How do studios determine what resolution to record/master in?

How do studios determine what resolution to record/master in?

Ie., why don’t they all produce 24/192k masters instead of some albums being 88.2k, 96k, 48k, or even 44.1k?

It is possible that there is some disagreement among various entities in the recording industry as the best resolution to use when you are releasing music at different rates. 192k is not a multiple of 44.1 where 88.2 and 176.4 are. Some recordings are released at 24/48 so for those 192k would make sense as would 96k.

Others may have better ideas.

I’m just wondering if it’s a limitation of the equipment that’s the deciding factor or the band themselves, recording engineer, producer, mastering engineer, or?

Most commercial record companies such as BIS, proclaim in their liner notes to record at 24/96. However, some other record companies, such as Linn Records, record at 24/192. Others such as 2L record in DXD, and effectively ‘downsample’ to DSD for SACD releases etc.
I think it varies to some extent, but recording at 24/96 or 24/192 seems to be the norm these days.

Recording these days is often done at 24-bit for the extra headroom it provides during mixing. Sample rate will vary, but probably averages around 96k these days as most hardware will do that now and the storage isn’t super expensive.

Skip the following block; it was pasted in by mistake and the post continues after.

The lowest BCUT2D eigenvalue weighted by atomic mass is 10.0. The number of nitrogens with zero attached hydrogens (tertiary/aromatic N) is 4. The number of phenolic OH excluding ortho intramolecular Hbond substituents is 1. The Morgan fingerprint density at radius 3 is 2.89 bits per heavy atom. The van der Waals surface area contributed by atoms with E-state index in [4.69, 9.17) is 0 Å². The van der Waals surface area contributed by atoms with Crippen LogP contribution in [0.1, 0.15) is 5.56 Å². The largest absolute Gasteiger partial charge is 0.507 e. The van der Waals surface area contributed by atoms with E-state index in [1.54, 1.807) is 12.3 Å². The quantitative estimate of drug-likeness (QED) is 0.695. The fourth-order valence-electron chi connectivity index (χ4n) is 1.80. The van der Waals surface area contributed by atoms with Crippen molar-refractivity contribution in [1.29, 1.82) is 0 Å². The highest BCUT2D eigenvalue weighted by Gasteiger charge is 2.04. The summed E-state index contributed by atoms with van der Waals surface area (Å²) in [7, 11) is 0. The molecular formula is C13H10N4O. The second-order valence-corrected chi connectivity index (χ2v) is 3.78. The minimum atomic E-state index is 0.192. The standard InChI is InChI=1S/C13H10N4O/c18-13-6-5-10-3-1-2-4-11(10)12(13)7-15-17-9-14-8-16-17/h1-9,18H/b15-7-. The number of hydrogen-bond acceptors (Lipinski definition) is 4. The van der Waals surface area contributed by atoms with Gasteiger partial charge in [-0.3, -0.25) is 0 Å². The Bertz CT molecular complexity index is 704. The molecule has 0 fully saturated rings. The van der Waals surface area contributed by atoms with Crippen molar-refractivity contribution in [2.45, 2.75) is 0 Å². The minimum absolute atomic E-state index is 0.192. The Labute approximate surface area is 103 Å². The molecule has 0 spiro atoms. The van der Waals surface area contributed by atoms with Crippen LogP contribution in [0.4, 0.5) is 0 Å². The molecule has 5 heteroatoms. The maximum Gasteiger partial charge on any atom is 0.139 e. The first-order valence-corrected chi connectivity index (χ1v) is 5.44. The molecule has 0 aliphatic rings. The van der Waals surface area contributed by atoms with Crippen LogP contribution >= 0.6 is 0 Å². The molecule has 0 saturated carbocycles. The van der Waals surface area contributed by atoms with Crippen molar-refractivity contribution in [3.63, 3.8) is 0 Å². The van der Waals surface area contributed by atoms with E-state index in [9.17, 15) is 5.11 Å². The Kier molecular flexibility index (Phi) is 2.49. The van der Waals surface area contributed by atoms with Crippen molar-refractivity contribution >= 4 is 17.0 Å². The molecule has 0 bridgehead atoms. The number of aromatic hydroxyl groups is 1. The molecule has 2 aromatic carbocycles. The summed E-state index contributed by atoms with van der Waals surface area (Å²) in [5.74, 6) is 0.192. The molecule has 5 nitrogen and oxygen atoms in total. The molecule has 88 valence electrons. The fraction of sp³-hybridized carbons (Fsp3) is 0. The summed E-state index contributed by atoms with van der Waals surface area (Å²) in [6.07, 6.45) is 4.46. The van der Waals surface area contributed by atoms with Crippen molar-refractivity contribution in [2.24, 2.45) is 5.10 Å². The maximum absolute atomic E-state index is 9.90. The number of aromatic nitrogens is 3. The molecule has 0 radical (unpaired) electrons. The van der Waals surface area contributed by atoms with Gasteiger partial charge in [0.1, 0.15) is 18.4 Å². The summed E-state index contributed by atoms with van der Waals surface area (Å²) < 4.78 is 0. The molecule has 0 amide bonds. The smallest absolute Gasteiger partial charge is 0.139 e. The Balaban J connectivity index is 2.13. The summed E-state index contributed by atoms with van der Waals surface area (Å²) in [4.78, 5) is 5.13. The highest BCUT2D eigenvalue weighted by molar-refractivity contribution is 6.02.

For mastering, target is always going to be CD-equivalence. Partly because of the cost of distributing larger files, partly because RIAA is paranoid about piracy so doesn’t want to give out super high resolution files, and partly because anything higher than RedBook quality is completely pointless anyway. Especially to your average consumer listening on their craptacular iBuds…

1 Like

CD mastering (44.1/16) is still the standard because in many parts of the world there is still a large market for physical CDs. Hi-res will remain a niche market for a long time to come. And as said above, hardly anyone really cares.

When we record live gigs, it’s at 24/48 on our Mackie Digital PA system. Sounds great when mixed…

@Mediahound probably a question to ask here, where a bunch of mixing and mastering engineers hang:

I recently had some tech questions and was directly engaging with a famous and grammy award winning engineer, which was cool.

1 Like